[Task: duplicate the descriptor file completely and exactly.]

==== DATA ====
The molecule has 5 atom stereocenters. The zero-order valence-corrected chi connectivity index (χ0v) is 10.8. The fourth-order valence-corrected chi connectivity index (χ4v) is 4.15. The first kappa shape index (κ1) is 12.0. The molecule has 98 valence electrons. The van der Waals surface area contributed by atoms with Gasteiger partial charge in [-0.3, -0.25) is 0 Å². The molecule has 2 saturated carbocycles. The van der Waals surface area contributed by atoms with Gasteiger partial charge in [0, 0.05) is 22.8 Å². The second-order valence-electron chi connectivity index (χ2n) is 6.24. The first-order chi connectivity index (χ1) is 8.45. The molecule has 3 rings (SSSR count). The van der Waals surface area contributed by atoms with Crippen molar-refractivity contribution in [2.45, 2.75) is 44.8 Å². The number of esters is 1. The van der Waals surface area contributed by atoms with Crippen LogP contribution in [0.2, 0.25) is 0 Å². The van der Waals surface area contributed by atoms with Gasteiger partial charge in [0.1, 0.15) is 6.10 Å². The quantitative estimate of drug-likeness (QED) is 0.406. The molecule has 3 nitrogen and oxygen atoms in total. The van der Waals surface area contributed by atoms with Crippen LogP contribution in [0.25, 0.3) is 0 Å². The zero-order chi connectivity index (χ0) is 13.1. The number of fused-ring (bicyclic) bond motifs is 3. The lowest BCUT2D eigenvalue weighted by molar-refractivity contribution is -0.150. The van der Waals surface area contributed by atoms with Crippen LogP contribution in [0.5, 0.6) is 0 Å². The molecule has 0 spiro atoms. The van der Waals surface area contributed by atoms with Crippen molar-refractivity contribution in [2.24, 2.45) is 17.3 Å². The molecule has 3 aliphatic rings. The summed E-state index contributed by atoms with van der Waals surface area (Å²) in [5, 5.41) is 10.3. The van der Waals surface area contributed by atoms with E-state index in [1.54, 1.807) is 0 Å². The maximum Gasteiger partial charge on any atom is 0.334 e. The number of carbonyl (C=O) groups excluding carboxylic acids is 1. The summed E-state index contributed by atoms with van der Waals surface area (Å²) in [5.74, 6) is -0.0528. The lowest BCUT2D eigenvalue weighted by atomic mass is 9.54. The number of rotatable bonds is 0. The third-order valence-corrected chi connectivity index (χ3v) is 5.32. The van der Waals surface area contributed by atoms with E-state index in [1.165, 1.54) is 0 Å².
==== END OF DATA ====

The molecule has 5 atom stereocenters. The zero-order valence-corrected chi connectivity index (χ0v) is 10.8. The fourth-order valence-corrected chi connectivity index (χ4v) is 4.15. The first kappa shape index (κ1) is 12.0. The molecule has 98 valence electrons. The van der Waals surface area contributed by atoms with Gasteiger partial charge in [-0.3, -0.25) is 0 Å². The molecule has 2 saturated carbocycles. The van der Waals surface area contributed by atoms with Gasteiger partial charge in [0, 0.05) is 22.8 Å². The second-order valence-electron chi connectivity index (χ2n) is 6.24. The first-order chi connectivity index (χ1) is 8.45. The molecule has 3 rings (SSSR count). The van der Waals surface area contributed by atoms with Crippen molar-refractivity contribution in [2.45, 2.75) is 44.8 Å². The number of esters is 1. The van der Waals surface area contributed by atoms with Crippen LogP contribution in [0.2, 0.25) is 0 Å². The van der Waals surface area contributed by atoms with Gasteiger partial charge in [0.1, 0.15) is 6.10 Å². The quantitative estimate of drug-likeness (QED) is 0.406. The molecule has 3 nitrogen and oxygen atoms in total. The van der Waals surface area contributed by atoms with Crippen LogP contribution in [0.25, 0.3) is 0 Å². The zero-order chi connectivity index (χ0) is 13.1. The number of fused-ring (bicyclic) bond motifs is 3. The lowest BCUT2D eigenvalue weighted by molar-refractivity contribution is -0.150. The van der Waals surface area contributed by atoms with Crippen LogP contribution in [0.5, 0.6) is 0 Å². The molecule has 0 spiro atoms. The van der Waals surface area contributed by atoms with Crippen molar-refractivity contribution in [2.24, 2.45) is 17.3 Å². The molecule has 3 aliphatic rings. The summed E-state index contributed by atoms with van der Waals surface area (Å²) in [5, 5.41) is 10.3. The van der Waals surface area contributed by atoms with E-state index in [1.54, 1.807) is 0 Å². The maximum Gasteiger partial charge on any atom is 0.334 e. The number of carbonyl (C=O) groups excluding carboxylic acids is 1. The summed E-state index contributed by atoms with van der Waals surface area (Å²) in [5.74, 6) is -0.0528. The lowest BCUT2D eigenvalue weighted by atomic mass is 9.54. The number of rotatable bonds is 0. The third-order valence-corrected chi connectivity index (χ3v) is 5.32. The van der Waals surface area contributed by atoms with E-state index in [1.165, 1.54) is 0 Å².